Some games stand out because everything comes together so well. A game is a compilation of all its parts. A successful overall concept can be made even better when the little things add up that show that developers really put time and effort into making a game as good as it can be. Some ideas that come to mind are numerous options, extras like cheats, balance, post-release patching, alternate skins for characters, unlockables, offline split-screen play, and AI opponents. BioWare recently fixed some of the issues in Mass Effect 2, and Bungie has been providing excellent online support for Halo 3 since its launch. This is the kind of dedication all developers should have.

15. Something to do while the game is loading

This includes while looking for servers and for a match to start as well. I should be able to read codex entries, change weapon classes, look at my cars and read the stats, or whatever the case may be. I like how Super Smash Bros. Brawl lets you hit the punching bag while waiting for a match to start. Stuff like that makes load times more bearable.

16. Active recording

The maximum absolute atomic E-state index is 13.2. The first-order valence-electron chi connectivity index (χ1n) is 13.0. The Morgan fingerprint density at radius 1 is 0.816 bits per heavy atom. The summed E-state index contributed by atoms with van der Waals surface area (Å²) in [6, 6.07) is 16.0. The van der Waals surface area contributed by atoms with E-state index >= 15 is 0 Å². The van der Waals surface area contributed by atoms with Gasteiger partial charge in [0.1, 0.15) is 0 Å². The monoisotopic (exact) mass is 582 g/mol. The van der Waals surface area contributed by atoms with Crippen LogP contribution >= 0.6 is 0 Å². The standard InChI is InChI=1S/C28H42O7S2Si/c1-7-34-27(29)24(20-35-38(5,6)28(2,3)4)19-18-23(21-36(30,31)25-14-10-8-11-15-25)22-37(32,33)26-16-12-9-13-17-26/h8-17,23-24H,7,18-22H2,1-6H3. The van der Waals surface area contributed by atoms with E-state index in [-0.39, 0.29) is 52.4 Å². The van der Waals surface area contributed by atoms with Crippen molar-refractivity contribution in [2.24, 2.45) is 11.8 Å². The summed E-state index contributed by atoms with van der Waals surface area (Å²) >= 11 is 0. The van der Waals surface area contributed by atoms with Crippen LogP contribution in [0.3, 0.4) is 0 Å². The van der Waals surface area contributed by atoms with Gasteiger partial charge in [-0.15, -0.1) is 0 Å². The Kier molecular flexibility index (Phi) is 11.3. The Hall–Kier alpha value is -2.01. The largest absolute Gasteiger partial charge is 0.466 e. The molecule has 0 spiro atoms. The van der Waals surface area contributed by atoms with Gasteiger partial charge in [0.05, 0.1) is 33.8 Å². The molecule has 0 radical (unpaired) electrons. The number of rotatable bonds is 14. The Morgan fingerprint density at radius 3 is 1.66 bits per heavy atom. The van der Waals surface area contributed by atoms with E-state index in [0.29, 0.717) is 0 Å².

How many times have you been in the middle of playing when all the sudden something awesome happened that you wish everyone could see? Every game should have the option to record as you play including the ability to record by default. Players should then be able to transfer the files to a computer for editing, posting, or whatever. There should also be an option to take hi-res screenshots from replays that would also be uploadable. Players should be able to choose starting and ending points of a replay before the upload.

17. Playlist options

It would be great to filter out unwanted gametypes or maps or to have the option to jump into a match with a specific gametype, map, or both. Dedicated servers with a list of servers to choose from would be ideal, but if playlists are used instead, the more options the better.

18. Idle videos

A small number of games have a video play after not pressing any buttons for a set time at the main menu. Halo 2 is the perfect example of this. It can be a trailer or a random CPU match like many fighting games do, but simply putting the introduction cutscene to the campaign is lazy.

19. Separate pause menus